The Greeneville had departed Pearl Harbor earlier that morning,, carrying 106 crewmembers (11 officers and 95 enlisted persons), 16 civilian visitors, and the COMSUBPAC chief of staff. The civilian visitors were to receive a brief presentation, including a slide show, familiarizing them with the submarine’s operations. The civilians were also allowed to ride on the main deck and to visit the bridge inside the sail while the submarine transited the harbor, operating on the surface. Other scheduled activities for the visitors included dining with the ship’s officers and observing maneuvers, or “evolutions,” which the commanding officer (CO) characterized as designed to demonstrate the submarine’s capabilities (it should be noted that the accident occurred during this phase of the visitors’ schedule).

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Photograph showing crewmembers at the top of the Greeneville’s sail and around a hatch on the main deck. The Greeneville was an “arctic-capable” submarine, meaning its sail and rudder had been strengthened to enable it to break through ice.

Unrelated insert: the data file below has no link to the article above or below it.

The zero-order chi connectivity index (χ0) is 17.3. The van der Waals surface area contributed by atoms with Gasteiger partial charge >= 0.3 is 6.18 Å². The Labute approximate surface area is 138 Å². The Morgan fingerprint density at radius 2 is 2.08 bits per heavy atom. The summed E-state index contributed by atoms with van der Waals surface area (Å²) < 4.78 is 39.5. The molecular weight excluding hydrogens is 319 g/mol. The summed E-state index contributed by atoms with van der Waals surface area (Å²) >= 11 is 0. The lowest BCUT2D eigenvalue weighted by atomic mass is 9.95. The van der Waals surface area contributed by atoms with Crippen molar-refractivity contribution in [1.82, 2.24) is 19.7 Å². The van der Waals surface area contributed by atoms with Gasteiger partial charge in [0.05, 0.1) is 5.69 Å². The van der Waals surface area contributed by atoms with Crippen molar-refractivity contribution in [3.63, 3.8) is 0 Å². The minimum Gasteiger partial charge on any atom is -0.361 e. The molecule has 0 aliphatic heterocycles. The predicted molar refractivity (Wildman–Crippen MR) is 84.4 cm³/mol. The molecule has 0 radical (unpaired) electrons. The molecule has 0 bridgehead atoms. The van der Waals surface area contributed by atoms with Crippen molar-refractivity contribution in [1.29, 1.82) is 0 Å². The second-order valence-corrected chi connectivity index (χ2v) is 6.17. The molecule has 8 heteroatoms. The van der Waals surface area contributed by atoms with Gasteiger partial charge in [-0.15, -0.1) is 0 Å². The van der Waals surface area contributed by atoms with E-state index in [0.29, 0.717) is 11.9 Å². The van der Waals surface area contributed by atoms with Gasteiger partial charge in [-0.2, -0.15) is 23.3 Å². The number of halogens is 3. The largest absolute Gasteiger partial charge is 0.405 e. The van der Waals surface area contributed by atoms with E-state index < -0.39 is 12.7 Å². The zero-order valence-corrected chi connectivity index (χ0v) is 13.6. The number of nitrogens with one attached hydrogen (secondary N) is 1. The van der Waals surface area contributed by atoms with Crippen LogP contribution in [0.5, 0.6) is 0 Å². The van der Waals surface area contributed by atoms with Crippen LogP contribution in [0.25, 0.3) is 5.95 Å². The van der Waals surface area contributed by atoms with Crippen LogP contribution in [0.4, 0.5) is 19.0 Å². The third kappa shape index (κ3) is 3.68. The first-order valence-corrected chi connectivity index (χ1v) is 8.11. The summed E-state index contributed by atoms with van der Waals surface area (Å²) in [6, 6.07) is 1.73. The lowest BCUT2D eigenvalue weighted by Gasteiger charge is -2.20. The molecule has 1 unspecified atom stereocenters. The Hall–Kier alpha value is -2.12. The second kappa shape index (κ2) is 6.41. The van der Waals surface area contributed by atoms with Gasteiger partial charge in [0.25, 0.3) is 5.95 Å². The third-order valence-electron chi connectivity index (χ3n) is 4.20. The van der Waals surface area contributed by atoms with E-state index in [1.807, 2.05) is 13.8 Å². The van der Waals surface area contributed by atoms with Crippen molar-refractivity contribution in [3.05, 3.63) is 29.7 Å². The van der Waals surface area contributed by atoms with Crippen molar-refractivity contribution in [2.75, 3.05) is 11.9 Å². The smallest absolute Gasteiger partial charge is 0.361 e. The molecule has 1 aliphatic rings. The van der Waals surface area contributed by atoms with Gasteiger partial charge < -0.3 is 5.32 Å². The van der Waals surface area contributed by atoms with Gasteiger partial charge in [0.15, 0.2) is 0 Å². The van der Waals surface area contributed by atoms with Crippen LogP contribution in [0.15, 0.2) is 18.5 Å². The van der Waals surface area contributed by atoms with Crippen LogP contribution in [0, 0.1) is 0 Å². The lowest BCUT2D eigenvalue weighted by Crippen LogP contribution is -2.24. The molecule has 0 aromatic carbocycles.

The chronology of the events that led to the accident is summarized below:

  • Pre-0500 – Fire control officer of the watch checks fire control equipment in control room and finds that everything operates correctly.
  • Pre-0700 – Navigator reports to commanding officer that the control room’s Analog-Video Signal Display Unit (AVSDU), which provides a backup display of sonar data, is inoperative. As a result the officer of the deck in order to compensate for the loss of the AVSDU, needed to “periodically go into sonar to assay the contact picture.” The malfunction of the sonar repeater did not meet the criteria for a significant equipment casualty that would have precluded the submarine from sailing.
  • 0730 – Commanding officer greets 16 distinguished visitors at dockside as they board the Greeneville at Pearl Harbor. The distinguished visitors are assembled in the crews’ mess, where they are given a brief presentation, including a slide show, about the submarine. They are broken into two groups for tours of the vessel.
  • 0757 – Greeneville departs berth.
  • 0933 – Navigator assumes watch as officer of the deck.